Moreover, HEW's suggestion that Hathaway should properly seek relief against the State is totally disingenuous. As the State has pointed out, there is no remedy within its power to grant that will relieve Hathaway's plight. By renewing the Home's license, the State has already indicated that in its opinion the Home does comply with both state and federal requirements. The State has further indicated that it is prepared to continue paying its share of Medicaid claims to the Home.2 What the State cannot do is to compel HEW to halt its planned termination of the federal share of these payments.
The gravamen of appellant's case is that her expectation of continuing to receive Medicaid payments on behalf of residents of the Home, as long as the Home complies with state and federal requirements, is a protected property right under the due process clause. She argues that she cannot be deprived of such a property right without due process of law, which requires at a minimum notice and a hearing.
A long line of cases supports the validity of this claim, as HEW appears to concede. Title XIX of the Social Security Act created expectations on the part of both consumers and providers of health care. While Congress need not have enacted Title XIX in the first place, once it did so the federal government cannot terminate Medicaid payments without providing notice of the reasons for termination to the person who is to be deprived of the statutory entitlement and a hearing before an impartial factfinder in which that person can attempt to rebut the charges against him. See, e.g., Goss v. Lopez, 419 U.S. 565, 572-573, 95 S. Ct. 729, 42 L. Ed. 2d 725 (1975); Arnett v. Kennedy,416 U.S. 134, 164, 94 S. Ct. 1633, 40 L. Ed. 2d 15 (1974) (Powell, J., concurring); Board of Regents v. Roth, 408 U.S. 564, 576-578, 92 S. Ct. 2701, 33 L. Ed. 2d 548 (1972); Goldberg v. Kelly, 397 U.S. 254, 261, 90 S. Ct. 1011, 25 L. Ed. 2d 287 (1970). The Second Circuit has recently reached the identical conclusion with respect to the termination of Medicaid payments to the proprietor of a nursing home. Case v. Weinberger, 523 F.2d 602, 606 (2d Cir. 1975). See also Ross v. Wisconsin Dept. of Health & Social Services,369 F. Supp. 570 (E.D. Wis. 1973) (three-judge court) (per curiam) (nursing home operator entitled to due process hearing before patients can be removed pursuant to Wisconsin statute governing health and safety).3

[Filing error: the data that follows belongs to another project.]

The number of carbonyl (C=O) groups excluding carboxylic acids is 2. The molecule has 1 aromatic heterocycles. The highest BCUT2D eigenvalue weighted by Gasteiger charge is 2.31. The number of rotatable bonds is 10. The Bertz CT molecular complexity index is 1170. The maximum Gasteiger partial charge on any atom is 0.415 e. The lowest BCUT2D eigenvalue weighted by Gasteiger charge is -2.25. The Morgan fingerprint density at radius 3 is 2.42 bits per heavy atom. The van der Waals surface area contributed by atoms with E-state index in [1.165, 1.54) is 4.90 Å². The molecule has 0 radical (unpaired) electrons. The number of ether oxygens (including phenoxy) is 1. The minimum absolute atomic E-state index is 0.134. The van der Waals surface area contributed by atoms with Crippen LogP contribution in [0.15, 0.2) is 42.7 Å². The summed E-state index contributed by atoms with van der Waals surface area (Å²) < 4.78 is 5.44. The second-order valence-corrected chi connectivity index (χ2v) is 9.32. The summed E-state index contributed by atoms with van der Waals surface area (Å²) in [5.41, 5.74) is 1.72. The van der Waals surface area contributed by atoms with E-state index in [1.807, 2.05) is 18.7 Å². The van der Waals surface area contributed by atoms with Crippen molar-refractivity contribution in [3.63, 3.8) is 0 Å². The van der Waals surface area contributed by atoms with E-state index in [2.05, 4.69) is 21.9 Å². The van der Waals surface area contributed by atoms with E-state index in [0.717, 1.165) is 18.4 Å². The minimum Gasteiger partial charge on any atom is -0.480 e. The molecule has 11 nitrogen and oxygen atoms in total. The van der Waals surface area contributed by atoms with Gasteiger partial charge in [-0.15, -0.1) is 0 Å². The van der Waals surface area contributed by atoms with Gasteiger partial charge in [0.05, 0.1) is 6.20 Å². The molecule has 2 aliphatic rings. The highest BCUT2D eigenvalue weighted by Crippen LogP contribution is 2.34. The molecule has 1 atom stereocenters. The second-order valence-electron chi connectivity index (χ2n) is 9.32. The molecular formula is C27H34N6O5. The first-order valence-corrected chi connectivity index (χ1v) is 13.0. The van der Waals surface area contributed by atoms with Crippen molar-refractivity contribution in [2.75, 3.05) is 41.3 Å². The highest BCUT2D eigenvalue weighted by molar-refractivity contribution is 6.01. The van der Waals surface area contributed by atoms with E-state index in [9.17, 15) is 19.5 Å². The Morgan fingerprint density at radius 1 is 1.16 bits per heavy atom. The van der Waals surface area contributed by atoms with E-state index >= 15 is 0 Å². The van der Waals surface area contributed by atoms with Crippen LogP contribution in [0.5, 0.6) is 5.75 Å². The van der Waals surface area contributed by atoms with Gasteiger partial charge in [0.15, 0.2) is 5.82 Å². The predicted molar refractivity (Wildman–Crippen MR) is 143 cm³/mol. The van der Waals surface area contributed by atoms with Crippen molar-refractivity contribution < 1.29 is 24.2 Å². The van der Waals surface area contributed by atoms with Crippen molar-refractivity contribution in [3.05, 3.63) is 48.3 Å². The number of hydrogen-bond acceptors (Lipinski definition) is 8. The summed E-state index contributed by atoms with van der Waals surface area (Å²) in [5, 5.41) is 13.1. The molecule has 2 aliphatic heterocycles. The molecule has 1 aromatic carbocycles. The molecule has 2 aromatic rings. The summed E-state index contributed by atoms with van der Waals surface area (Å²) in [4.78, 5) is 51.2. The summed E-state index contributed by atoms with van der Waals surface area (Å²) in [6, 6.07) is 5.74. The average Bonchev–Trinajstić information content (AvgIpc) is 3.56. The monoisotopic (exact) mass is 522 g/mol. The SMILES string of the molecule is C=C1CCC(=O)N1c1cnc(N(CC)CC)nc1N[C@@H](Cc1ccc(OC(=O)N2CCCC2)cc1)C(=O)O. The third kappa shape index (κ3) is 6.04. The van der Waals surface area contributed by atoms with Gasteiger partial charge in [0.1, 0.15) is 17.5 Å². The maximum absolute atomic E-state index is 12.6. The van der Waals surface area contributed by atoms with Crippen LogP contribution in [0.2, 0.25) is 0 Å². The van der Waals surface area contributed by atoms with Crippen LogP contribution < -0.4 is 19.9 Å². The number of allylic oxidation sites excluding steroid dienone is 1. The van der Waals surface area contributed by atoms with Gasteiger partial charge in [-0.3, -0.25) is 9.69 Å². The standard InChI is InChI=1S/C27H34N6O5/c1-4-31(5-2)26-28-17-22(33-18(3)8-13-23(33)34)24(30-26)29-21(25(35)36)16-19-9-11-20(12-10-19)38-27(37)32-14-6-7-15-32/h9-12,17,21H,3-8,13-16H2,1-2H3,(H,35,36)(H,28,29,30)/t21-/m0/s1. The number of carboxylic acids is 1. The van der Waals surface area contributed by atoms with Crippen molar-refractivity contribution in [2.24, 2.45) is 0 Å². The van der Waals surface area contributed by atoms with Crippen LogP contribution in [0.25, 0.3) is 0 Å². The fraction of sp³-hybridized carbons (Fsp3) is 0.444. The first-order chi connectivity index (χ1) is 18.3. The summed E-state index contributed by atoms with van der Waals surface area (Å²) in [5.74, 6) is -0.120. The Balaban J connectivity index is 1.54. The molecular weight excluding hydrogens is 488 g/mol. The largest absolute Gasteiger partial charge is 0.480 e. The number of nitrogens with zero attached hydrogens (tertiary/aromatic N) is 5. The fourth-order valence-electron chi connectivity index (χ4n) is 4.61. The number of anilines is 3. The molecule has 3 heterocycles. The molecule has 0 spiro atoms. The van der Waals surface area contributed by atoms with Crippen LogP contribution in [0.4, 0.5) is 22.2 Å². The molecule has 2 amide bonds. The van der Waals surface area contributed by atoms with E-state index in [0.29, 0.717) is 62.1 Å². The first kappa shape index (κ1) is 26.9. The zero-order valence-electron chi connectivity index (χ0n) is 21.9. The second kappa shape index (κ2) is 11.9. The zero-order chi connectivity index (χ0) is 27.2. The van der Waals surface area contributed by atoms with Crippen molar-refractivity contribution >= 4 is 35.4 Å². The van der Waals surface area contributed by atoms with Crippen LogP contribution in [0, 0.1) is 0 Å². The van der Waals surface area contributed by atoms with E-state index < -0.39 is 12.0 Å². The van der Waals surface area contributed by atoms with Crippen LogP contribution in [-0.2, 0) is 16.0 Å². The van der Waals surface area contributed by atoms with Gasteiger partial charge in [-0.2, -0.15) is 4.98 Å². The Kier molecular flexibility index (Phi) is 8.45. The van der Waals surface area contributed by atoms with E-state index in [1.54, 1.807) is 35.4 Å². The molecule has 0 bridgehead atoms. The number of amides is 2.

HEW asserts, however, that even if Hathaway must be given a hearing, she need not be given a pre-termination hearing. Given the health and safety dangers posed to the residents of the Home by its failure to comply with federal requirements, HEW contends, Medicaid payments must be immediately terminated so that the State of Indiana will be compelled to move these people to another intermediate care facility without delay. HEW urges that we affirm the district court's holding that a post-termination hearing is enough to satisfy the requirements of due process.
In determining whether a hearing must be afforded before a statutory entitlement can be removed, we must balance the interests of the Government in protecting the health and safety of the Home's residents and the integrity of the Medicaid program against Hathaway's interests in not having the flow of Medicaid payments interrupted while she waits for her hearing. Arnett v. Kennedy, 416 U.S. at 167-68, 94 S. Ct. 1633 (Powell, J., concurring); Goldberg v. Kelly, 397 U.S. at 263-66, 90 S. Ct. 1011; Case v. Weinberger, 523 F.2d at 606. Because all of the residents pay for their care through Medicaid, even a temporary interruption of the payments would put Hathaway out of business. Moveover, to compel the residents of the Home to move to a new facility (or a number of new facilities) would create a major disruption in their lives. Where the deprivation to the individuals affected by the removal of a governmental benefit is this severe, the Government's asserted interest must be pressing to justify postponing the hearing until after termination. See Bell v. Burson, 402 U.S. 535, 542, 91 S. Ct. 1586, 29 L. Ed. 2d 90 (1970); Goldberg v. Kelly, 397 U.S. at 261-66, 90 S. Ct. 1011; Ross v. Wisconsin Dept. of Health & Social Services, 369 F. Supp. at 572.